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Friday 22 June 2012

Buson: The fox


Studies of a Fox
: Pieter Boel, 1669-71, oil on canvas, 53 x 65 cm (Musée du Louvre, Paris)

......The fox
Changes himself into a young prince;
......The spring evening.

Buson (1716-1783): The fox, translated by R. H. Blyth in Haiku, Volume I: Eastern Culture, 1947


ACravan said...

The best, absolutely. Curtis

Conrad DiDiodato said...

The fox--
as the leaves twitch at dawn

TC said...


Remarkable the ability of Pieter Boel to capture the alertness and presence of the fox. There is the nagging question of whether his models were alive at the time he painted them. There are always the nagging questions.

Boel was a pupil of Fyt and Fyt in turn was mentored by Snyders, so that the tradition of Flemish animal painting is formidable. But nothing in the tradition is quite up to Boel's Fox, I reckon.

ACravan said...

"Studies" pages are, apart from other qualities they might have, always really enjoyable to view, so much like being in the room with the artist and looking over his shoulder. These are really splendid. Curtis

TC said...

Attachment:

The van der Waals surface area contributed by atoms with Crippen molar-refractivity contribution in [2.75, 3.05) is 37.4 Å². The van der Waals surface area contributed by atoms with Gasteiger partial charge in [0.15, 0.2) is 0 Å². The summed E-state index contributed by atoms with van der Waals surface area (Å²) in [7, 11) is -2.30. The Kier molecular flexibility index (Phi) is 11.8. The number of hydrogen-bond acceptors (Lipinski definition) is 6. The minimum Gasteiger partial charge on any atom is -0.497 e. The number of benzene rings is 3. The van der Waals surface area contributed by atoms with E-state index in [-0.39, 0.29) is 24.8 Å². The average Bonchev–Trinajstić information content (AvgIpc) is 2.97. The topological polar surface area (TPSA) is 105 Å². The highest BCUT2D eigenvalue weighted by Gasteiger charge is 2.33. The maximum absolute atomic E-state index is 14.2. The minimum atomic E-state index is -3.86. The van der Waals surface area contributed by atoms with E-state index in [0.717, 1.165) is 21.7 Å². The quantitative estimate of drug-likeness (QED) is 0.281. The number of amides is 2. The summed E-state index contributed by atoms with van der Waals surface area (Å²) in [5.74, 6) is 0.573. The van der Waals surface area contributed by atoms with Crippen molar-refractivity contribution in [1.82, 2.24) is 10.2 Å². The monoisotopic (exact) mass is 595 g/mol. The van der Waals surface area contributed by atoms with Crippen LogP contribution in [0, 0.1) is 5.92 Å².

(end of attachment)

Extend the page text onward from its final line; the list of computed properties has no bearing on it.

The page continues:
I do love the transformational quality in the Buson, the princely emerging from the "animalian" in such a mysteriously appropriate way as to instruct us it was hid there all along, merely missed by us.

Anonymous said...

"the spring evening" that!

Hazen said...

That fox of a prince, ready to step out on a lovely spring evening.

Yes, just where did Boel find his models? Provided by hunters perhaps? But the foxes’ eyes in his studies seem too alive for that. From silent, stock-still observation in vivo? Only El Zorro knows.

TC said...

The pleasant spring evening of the princely fox apparition -- we are still awaiting that. Here on a late June El Norte morning that could more easily pass for February.

Hazen, we too were caught by the liveliness of the eyes. Whether captured from life or captured from imagination, there is certainly a striking capture at work. With a fugitive nocturnal creature like the fox, any capture would seem a challenge. Without the hounds and the guns and traps, that is.

Susan Kay Anderson said...

We are under his spell